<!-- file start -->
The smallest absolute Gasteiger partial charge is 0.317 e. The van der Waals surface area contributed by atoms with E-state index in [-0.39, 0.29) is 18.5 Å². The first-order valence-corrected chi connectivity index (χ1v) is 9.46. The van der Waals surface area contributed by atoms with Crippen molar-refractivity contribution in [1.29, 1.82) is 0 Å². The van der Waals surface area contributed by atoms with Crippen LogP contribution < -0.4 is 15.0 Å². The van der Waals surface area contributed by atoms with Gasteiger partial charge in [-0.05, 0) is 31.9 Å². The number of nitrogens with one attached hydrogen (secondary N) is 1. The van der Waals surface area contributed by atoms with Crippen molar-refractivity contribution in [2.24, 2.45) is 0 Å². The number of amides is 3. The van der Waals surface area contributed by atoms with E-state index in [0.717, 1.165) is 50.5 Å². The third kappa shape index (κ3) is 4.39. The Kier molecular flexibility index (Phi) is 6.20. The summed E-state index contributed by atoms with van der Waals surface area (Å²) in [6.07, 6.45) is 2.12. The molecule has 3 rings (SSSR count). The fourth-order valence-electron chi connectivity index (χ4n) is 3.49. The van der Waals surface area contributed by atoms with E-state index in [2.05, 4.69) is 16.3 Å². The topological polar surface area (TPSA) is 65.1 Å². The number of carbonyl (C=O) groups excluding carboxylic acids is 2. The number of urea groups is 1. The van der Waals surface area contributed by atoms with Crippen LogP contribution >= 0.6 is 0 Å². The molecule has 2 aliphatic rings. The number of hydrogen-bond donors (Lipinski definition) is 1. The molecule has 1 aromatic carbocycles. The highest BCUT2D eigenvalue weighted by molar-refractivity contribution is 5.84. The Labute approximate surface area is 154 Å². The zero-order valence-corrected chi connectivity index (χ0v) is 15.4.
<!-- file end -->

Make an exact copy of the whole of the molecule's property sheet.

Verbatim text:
The smallest absolute Gasteiger partial charge is 0.317 e. The van der Waals surface area contributed by atoms with E-state index in [-0.39, 0.29) is 18.5 Å². The first-order valence-corrected chi connectivity index (χ1v) is 9.46. The van der Waals surface area contributed by atoms with Crippen molar-refractivity contribution in [1.29, 1.82) is 0 Å². The van der Waals surface area contributed by atoms with Crippen LogP contribution < -0.4 is 15.0 Å². The van der Waals surface area contributed by atoms with Gasteiger partial charge in [-0.05, 0) is 31.9 Å². The number of nitrogens with one attached hydrogen (secondary N) is 1. The van der Waals surface area contributed by atoms with Crippen molar-refractivity contribution in [2.24, 2.45) is 0 Å². The number of amides is 3. The van der Waals surface area contributed by atoms with E-state index in [0.717, 1.165) is 50.5 Å². The third kappa shape index (κ3) is 4.39. The Kier molecular flexibility index (Phi) is 6.20. The summed E-state index contributed by atoms with van der Waals surface area (Å²) in [6.07, 6.45) is 2.12. The molecule has 3 rings (SSSR count). The fourth-order valence-electron chi connectivity index (χ4n) is 3.49. The van der Waals surface area contributed by atoms with E-state index in [2.05, 4.69) is 16.3 Å². The topological polar surface area (TPSA) is 65.1 Å². The number of carbonyl (C=O) groups excluding carboxylic acids is 2. The number of urea groups is 1. The van der Waals surface area contributed by atoms with Crippen LogP contribution >= 0.6 is 0 Å². The molecule has 2 aliphatic rings. The number of hydrogen-bond donors (Lipinski definition) is 1. The molecule has 1 aromatic carbocycles. The highest BCUT2D eigenvalue weighted by molar-refractivity contribution is 5.84. The Labute approximate surface area is 154 Å². The zero-order valence-corrected chi connectivity index (χ0v) is 15.4.